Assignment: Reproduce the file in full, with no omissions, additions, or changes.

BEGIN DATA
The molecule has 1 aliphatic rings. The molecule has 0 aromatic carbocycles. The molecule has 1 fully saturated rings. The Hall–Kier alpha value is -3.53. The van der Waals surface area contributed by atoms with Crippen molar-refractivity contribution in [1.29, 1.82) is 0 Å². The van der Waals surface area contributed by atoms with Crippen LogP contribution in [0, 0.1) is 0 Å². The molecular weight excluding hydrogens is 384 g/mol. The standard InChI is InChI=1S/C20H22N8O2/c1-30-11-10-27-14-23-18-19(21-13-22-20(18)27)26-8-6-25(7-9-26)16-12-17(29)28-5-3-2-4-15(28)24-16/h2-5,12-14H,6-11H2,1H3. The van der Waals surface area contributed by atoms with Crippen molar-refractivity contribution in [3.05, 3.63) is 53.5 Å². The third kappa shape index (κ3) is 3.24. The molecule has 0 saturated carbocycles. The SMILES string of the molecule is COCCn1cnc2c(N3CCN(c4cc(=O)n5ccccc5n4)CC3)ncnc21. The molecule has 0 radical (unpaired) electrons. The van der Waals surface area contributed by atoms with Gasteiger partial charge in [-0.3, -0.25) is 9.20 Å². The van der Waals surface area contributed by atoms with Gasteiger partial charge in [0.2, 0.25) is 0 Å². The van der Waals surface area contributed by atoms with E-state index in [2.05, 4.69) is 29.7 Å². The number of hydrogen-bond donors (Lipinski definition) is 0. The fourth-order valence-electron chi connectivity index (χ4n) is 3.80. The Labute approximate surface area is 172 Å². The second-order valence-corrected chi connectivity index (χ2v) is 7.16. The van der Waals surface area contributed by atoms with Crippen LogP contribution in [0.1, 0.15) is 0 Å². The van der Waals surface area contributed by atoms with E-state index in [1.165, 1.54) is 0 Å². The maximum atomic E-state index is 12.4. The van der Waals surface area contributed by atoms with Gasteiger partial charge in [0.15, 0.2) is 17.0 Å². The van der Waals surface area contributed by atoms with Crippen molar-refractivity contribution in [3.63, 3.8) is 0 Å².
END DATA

The molecule has 1 aliphatic rings. The molecule has 0 aromatic carbocycles. The molecule has 1 fully saturated rings. The Hall–Kier alpha value is -3.53. The van der Waals surface area contributed by atoms with Crippen molar-refractivity contribution in [1.29, 1.82) is 0 Å². The van der Waals surface area contributed by atoms with Crippen LogP contribution in [0, 0.1) is 0 Å². The molecular weight excluding hydrogens is 384 g/mol. The standard InChI is InChI=1S/C20H22N8O2/c1-30-11-10-27-14-23-18-19(21-13-22-20(18)27)26-8-6-25(7-9-26)16-12-17(29)28-5-3-2-4-15(28)24-16/h2-5,12-14H,6-11H2,1H3. The van der Waals surface area contributed by atoms with Crippen molar-refractivity contribution in [3.05, 3.63) is 53.5 Å². The third kappa shape index (κ3) is 3.24. The molecule has 0 saturated carbocycles. The SMILES string of the molecule is COCCn1cnc2c(N3CCN(c4cc(=O)n5ccccc5n4)CC3)ncnc21. The molecule has 0 radical (unpaired) electrons. The van der Waals surface area contributed by atoms with Gasteiger partial charge in [-0.3, -0.25) is 9.20 Å². The van der Waals surface area contributed by atoms with Gasteiger partial charge in [0.2, 0.25) is 0 Å². The van der Waals surface area contributed by atoms with E-state index in [2.05, 4.69) is 29.7 Å². The number of hydrogen-bond donors (Lipinski definition) is 0. The fourth-order valence-electron chi connectivity index (χ4n) is 3.80. The Labute approximate surface area is 172 Å². The second-order valence-corrected chi connectivity index (χ2v) is 7.16. The van der Waals surface area contributed by atoms with Crippen LogP contribution in [0.1, 0.15) is 0 Å². The van der Waals surface area contributed by atoms with E-state index in [1.165, 1.54) is 0 Å². The maximum atomic E-state index is 12.4. The van der Waals surface area contributed by atoms with Gasteiger partial charge in [0.15, 0.2) is 17.0 Å². The van der Waals surface area contributed by atoms with Crippen molar-refractivity contribution in [3.63, 3.8) is 0 Å².